Kevin D. Randle:
The film, taken from the vacant Legion Ball Park in Great Falls, Montana, on the fifteenth (updated information) of August has withstood the best efforts of debunkers to discredit it or of skeptics to explain it. Here is the story:
Nick Mariana was inspecting the field before a game. With him was his secretary, nineteen-year-old Virginia Raunig. The time was 11:25 A.M., when a bright flash of light caught his eye. Mariana could see two bright, silvery objects, that appeared to be rotating as they flew over Great Falls. He estimated their speed at between 200 and 400 miles per hour. He called to Raunig as he ran to get his 16-mm movie camera, which he normally kept in his car.
Mariana was able to film the two circular UFOs as they passed over a building behind a water tower. In the short film, the objects seem to flash brightly, then move away from the camera. In less than twenty seconds, the UFOs disappeared. Raunig saw the objects as Mariana filmed them, but for only five to ten seconds.
Mariana was understandably excited about the event and called the local newspaper to report it. Such a reaction could be significant. Hoaxers usually wait for their film to be returned before they tell anyone, to be sure that they have the desired image on the film. Processing of Mariana's film took over a week, and it was probably late August or early September before he first saw the results.
During September and October, Mariana showed the film to various civic groups. At one of the meetings, a man suggested that Mariana send the film to the U. S. Air Force for analysis. The man subsequently wrote to Wright-Patterson Air Force Base (the location of the Air Force's Project Blue Book), saying that Mariana would be willing to loan them the film. Debunkers consider it odd that Mariana didn't write the letter himself. He explained later that it just never occurred to him.
In October 1950, the Air Force entered the case. They sent an officer from Malstrom Air Force Base (formerly Great Falls AFB) to interview Mariana and obtain the film. Early analysis of the film proved nothing. Air Force officers said the images were caused by two jet interceptors that were in the area at the time. Sunlight reflecting from the fuselages washed out the other detail, they said, and that was why Mariana hadn't been able to identify them. The Air Force then returned the film.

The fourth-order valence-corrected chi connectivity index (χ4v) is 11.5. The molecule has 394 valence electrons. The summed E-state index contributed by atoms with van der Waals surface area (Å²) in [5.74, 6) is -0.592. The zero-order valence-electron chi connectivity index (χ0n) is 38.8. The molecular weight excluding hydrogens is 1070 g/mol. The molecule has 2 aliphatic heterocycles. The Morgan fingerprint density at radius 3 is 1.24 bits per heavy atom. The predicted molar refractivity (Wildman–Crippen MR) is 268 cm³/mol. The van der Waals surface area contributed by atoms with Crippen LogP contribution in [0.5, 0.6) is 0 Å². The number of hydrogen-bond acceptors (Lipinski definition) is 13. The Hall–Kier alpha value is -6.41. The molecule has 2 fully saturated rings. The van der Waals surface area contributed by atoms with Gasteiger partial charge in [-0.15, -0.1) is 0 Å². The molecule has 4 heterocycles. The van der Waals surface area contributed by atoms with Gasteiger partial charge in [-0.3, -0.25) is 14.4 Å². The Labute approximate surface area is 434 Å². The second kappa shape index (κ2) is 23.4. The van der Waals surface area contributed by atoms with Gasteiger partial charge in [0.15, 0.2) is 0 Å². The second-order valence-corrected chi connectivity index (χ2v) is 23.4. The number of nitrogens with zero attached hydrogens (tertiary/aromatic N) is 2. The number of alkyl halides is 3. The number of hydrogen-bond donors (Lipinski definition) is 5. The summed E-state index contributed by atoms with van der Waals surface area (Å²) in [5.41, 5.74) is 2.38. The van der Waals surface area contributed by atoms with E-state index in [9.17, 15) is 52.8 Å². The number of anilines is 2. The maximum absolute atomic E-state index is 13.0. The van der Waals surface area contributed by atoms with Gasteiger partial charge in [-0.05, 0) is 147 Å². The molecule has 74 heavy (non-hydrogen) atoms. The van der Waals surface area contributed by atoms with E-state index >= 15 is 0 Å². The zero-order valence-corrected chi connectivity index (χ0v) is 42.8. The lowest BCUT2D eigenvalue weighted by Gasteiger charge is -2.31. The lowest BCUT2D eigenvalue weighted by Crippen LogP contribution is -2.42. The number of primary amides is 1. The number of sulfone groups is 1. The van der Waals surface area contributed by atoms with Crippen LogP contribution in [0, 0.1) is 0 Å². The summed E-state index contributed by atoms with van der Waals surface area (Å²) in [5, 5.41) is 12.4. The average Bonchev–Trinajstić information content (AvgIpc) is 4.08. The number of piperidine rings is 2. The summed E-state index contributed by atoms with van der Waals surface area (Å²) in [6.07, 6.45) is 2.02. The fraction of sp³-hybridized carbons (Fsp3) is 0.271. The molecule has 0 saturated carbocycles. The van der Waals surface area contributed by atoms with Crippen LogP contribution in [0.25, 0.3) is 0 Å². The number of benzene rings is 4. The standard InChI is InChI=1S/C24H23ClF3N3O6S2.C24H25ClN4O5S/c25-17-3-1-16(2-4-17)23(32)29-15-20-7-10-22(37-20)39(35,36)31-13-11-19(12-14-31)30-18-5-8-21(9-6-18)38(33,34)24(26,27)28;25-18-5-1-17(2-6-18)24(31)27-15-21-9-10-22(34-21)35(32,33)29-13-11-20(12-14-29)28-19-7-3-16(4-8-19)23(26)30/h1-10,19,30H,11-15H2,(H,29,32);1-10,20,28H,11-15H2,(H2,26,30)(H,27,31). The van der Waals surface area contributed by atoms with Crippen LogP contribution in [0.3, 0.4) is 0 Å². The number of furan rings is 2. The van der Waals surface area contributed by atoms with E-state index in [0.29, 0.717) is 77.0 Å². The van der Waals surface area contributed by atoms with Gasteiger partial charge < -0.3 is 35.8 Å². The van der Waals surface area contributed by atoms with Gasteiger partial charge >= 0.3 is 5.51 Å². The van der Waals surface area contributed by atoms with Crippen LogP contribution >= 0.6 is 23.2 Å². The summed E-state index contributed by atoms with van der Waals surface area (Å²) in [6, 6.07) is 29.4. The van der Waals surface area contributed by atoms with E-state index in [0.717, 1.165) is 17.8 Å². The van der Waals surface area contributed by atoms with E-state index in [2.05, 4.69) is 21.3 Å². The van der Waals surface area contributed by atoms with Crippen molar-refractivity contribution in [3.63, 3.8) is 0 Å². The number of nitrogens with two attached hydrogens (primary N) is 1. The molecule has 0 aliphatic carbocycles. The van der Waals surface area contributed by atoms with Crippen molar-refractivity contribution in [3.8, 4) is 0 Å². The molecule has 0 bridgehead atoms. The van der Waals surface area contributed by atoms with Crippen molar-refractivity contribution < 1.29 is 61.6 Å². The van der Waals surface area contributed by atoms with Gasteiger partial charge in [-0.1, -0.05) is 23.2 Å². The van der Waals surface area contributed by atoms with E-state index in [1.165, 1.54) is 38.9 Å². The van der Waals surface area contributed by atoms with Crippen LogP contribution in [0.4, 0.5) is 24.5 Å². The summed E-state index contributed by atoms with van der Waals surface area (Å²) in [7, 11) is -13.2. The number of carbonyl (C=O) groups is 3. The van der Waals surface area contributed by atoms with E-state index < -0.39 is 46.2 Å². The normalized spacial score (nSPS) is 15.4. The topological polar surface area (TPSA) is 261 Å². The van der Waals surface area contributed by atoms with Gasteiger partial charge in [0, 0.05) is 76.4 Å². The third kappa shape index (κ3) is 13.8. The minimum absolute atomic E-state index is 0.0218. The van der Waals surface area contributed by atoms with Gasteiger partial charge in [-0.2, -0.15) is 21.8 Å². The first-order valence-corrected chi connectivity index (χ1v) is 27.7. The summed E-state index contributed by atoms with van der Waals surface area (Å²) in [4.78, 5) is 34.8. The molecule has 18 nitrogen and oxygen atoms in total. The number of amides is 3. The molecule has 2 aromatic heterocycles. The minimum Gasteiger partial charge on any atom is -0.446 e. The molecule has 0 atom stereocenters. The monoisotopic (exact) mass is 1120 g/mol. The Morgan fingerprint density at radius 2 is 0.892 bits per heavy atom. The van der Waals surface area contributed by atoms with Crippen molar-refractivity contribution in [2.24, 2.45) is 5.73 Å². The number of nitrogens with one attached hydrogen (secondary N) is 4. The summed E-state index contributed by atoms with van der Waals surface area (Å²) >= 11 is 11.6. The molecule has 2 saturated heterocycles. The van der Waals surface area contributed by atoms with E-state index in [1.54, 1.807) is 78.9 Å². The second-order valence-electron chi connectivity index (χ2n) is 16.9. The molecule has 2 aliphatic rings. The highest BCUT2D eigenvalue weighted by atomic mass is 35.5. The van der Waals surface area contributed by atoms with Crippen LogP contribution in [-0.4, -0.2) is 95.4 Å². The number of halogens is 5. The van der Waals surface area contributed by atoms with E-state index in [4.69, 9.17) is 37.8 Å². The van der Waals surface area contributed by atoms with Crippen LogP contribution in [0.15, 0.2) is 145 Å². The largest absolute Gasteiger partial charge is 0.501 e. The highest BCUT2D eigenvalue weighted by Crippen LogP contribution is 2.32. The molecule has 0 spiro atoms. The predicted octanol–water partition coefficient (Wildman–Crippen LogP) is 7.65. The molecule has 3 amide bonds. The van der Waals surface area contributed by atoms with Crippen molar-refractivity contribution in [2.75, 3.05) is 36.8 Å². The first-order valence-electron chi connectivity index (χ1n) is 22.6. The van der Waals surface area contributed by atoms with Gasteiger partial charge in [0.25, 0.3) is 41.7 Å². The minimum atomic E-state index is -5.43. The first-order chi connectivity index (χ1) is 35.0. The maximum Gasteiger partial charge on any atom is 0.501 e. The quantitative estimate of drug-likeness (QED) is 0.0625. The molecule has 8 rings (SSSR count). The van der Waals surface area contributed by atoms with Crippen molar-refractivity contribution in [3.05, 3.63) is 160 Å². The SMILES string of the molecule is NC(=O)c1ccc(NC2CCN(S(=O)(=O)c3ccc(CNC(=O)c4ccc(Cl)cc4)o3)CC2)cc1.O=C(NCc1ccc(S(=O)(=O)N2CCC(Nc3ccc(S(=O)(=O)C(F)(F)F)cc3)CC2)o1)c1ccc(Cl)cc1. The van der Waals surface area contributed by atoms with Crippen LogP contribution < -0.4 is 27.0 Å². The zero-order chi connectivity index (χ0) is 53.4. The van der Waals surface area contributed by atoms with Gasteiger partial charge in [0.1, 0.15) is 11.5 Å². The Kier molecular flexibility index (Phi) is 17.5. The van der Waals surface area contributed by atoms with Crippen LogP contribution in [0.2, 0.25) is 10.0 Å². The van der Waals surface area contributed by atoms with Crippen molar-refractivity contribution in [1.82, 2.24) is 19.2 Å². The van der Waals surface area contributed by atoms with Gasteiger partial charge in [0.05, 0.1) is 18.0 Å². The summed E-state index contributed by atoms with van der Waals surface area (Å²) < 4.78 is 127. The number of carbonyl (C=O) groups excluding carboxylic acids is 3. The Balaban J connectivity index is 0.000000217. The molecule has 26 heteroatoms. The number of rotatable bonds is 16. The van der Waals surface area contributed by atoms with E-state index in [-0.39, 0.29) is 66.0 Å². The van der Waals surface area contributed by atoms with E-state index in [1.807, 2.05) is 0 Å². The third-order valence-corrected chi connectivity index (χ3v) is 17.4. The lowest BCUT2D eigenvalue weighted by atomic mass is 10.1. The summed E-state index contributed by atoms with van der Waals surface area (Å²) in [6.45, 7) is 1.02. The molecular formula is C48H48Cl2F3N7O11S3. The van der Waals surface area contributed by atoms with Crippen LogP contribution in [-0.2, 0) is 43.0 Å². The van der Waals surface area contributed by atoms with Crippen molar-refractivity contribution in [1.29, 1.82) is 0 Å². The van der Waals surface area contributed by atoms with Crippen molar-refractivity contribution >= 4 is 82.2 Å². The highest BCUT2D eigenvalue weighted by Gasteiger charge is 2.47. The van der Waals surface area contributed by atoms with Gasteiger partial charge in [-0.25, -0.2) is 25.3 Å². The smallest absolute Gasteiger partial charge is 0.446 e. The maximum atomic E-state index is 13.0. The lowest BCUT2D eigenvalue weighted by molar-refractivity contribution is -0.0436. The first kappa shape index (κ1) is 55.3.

In 1952, the Air Force UFO project was revitalized, and many of the old cases re-examined. Officers at Wright-Patterson asked Mariana if they could look at the film again, and he complied.
The Air Force investigators found records of two F-94 jet fighters that had landed at Malstrom AFB about the time the UFOs were seen - if the correct date was August15. Bright sunlight reflected off the jets at just the right angle might have caused the images, they thought; but there was another problem with that explanation: Mariana claimed that both he and Raunig saw some jets in another part of the sky, just after observing the UFOs. That should rule out the "aircraft" explanation, provided neither of the witnesses was lying. The Air Force politely labeled the case "possible aircraft," and let it go at that.
This time, when the film was returned to Mariana, he became upset. The Air Force, he claimed, had removed the first thirty-odd frames of the film. According to Mariana,". . . those frames showed larger images of the UFOs with a notch or band at one point by which they could be seen to rotate in unison." Mariana demanded that the Air Force return the rest of the movie.
The Air Force denied having removed any of the film. All that Project Blue Book records show is that permission was asked to remove one frame only, because the sprockets were damaged, but otherwise, the movie was said to be intact. Mariana, on the other hand, claimed he had a letter concerning the removal of the thirty frames, which he unfortunately could not produce.
In 1953, the U.S. Central Intelligence Agency organized the Robertson Panel, which examined the Mariana film along with other selected cases. And, as before, the "aircraft" solution was adopted. This time, however, the "possible" was dropped from the file. It was marked simply "aircraft."